How do emerging or rising economies exercise hard power in practice?
Here’s one example. During the dispute over the governance of the IMF, China indirectly threatened to sell its stock of US Treasury bonds, with which the US finances its national debt. China has bought large amounts of US bonds, and particularly during the financial crisis of 2008, the US became dependent on China to a certain extent. That is why both sides were willing to agree on a compromise, and China obtained more voting rights at the IMF.

And how do they go about applying soft power?
Take the dispute at the WTO in relation to the drugs used to treat AIDS, which pitted the West against Brazil and India. Formally, the dispute was about intellectual property rights. The active agents in these drugs were protected by patents, and patients in developing countries could not afford them. Brazil and India wanted to produce generic copies, and their major argument was that lack of cheap alternatives condemned poor AIDS sufferers to death.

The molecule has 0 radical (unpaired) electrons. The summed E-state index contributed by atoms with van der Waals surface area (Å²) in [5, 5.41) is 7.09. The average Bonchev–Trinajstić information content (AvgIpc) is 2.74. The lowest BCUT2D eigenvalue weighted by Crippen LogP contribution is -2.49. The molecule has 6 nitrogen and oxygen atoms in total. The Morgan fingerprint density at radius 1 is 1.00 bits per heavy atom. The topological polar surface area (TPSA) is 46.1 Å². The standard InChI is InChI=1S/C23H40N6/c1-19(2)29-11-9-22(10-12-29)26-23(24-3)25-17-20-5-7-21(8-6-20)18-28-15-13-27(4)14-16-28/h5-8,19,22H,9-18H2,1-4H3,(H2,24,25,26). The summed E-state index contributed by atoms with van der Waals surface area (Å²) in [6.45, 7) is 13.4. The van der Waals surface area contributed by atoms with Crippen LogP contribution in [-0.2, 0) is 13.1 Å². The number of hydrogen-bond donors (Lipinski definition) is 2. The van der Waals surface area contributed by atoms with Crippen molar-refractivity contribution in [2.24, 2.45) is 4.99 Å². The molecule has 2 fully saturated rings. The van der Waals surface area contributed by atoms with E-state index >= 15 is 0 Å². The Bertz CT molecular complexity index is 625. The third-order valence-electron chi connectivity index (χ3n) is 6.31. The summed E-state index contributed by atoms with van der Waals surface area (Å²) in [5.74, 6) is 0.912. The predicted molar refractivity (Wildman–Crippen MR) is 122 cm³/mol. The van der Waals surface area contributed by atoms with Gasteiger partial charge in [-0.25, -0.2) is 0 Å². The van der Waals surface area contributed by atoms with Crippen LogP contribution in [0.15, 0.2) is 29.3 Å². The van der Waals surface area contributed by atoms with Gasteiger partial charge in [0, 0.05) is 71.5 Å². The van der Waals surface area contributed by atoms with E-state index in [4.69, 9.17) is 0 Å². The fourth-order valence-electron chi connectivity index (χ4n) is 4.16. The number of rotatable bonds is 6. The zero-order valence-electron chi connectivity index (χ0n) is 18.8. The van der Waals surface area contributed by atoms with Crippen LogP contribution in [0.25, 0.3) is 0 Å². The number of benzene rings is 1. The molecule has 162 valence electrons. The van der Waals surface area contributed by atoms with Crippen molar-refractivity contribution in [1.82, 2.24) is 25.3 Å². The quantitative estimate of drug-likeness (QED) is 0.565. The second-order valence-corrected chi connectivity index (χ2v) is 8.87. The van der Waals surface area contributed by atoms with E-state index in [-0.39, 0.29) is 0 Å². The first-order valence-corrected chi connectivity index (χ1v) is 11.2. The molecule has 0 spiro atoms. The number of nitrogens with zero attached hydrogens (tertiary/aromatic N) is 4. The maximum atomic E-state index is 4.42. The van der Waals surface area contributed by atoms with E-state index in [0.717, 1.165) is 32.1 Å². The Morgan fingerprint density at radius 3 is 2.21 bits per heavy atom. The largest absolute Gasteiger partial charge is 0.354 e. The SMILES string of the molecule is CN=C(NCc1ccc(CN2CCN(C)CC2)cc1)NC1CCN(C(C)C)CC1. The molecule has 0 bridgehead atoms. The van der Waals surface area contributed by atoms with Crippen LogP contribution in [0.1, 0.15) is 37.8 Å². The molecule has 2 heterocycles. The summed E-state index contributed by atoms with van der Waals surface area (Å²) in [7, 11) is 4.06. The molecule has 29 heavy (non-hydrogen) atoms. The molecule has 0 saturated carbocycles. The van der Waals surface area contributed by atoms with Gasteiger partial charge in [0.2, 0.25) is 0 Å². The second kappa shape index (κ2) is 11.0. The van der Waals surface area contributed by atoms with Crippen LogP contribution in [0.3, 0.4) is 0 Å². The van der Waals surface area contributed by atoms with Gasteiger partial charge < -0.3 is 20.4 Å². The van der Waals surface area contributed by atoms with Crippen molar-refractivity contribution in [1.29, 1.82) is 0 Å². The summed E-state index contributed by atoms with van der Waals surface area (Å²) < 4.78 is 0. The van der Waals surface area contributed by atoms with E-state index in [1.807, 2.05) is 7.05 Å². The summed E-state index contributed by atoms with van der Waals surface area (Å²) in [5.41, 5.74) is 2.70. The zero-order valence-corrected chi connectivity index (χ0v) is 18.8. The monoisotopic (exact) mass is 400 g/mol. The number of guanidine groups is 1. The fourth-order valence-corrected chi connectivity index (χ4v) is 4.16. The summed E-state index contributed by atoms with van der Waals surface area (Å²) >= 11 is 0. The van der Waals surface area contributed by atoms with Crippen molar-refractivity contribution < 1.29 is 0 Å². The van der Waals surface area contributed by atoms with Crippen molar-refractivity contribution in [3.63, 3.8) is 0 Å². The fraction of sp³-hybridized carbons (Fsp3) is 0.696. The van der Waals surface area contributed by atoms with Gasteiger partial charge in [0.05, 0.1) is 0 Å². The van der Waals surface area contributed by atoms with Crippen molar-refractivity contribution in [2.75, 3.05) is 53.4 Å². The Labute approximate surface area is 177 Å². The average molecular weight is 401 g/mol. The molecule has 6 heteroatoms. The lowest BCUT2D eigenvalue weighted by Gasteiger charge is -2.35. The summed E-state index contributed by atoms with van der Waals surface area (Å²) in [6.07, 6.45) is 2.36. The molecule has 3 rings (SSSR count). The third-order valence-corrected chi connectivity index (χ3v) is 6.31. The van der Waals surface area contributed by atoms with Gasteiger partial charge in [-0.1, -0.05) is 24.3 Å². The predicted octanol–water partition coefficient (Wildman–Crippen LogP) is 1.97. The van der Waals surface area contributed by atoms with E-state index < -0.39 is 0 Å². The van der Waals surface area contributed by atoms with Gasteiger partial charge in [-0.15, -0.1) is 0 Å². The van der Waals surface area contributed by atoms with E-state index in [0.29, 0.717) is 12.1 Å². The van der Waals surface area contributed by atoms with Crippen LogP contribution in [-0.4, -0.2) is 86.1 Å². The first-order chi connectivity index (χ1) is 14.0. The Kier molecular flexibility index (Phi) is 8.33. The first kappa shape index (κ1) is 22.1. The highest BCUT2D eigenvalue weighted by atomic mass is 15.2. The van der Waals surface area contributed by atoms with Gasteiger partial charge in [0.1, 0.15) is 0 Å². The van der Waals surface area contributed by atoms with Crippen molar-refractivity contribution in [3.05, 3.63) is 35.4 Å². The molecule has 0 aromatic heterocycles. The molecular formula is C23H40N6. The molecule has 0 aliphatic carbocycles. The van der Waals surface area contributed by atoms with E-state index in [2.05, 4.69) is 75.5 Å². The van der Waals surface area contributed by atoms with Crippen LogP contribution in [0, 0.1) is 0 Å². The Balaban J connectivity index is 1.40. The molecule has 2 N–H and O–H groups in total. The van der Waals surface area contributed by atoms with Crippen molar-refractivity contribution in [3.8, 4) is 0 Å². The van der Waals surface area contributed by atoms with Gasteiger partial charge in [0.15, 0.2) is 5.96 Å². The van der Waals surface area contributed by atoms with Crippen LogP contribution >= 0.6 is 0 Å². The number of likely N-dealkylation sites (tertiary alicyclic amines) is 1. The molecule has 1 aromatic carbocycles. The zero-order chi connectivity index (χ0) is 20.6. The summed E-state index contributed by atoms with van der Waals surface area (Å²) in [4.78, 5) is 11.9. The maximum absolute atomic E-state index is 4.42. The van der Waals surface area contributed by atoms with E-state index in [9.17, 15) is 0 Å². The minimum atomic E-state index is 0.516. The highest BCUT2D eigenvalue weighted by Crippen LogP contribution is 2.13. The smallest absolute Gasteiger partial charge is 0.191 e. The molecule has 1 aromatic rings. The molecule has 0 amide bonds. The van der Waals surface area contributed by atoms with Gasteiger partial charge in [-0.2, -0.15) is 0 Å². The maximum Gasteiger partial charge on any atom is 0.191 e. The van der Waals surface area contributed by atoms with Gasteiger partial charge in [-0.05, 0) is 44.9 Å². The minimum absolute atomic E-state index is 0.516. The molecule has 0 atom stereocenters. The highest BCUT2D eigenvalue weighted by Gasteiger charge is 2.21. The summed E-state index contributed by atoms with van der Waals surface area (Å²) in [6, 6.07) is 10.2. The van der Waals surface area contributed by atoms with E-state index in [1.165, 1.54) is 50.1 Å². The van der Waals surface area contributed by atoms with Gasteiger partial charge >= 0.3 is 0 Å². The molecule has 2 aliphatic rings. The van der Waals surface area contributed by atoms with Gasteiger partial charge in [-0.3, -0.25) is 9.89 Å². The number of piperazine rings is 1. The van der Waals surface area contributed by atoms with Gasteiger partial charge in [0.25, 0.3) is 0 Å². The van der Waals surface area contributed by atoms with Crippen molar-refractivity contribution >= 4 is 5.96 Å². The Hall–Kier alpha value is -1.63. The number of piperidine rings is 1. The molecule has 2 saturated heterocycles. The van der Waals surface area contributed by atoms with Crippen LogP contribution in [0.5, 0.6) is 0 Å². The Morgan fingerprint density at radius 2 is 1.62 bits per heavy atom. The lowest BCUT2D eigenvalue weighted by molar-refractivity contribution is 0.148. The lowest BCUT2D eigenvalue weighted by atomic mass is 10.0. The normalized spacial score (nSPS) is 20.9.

How did the West react?
The US threatened to bring a case against Brazil and India at the WTO, but the latter were unimpressed and continued to produce their generics. The attempt to initiate judicial proceedings developed into a PR disaster for the US, because the public – even the American public – accepted the argument advanced by Brazil and India. The public at large rejected the idea that patent rights should take precedence over human health. The USA was forced to withdraw its complaint – and soft power won a clear victory. In the end, the clause relating to the protection of intellectual property in the WTO’s rules was itself altered. Manufacture of generic drugs in the emerging economies in the Southern hemisphere is now legal, under certain conditions.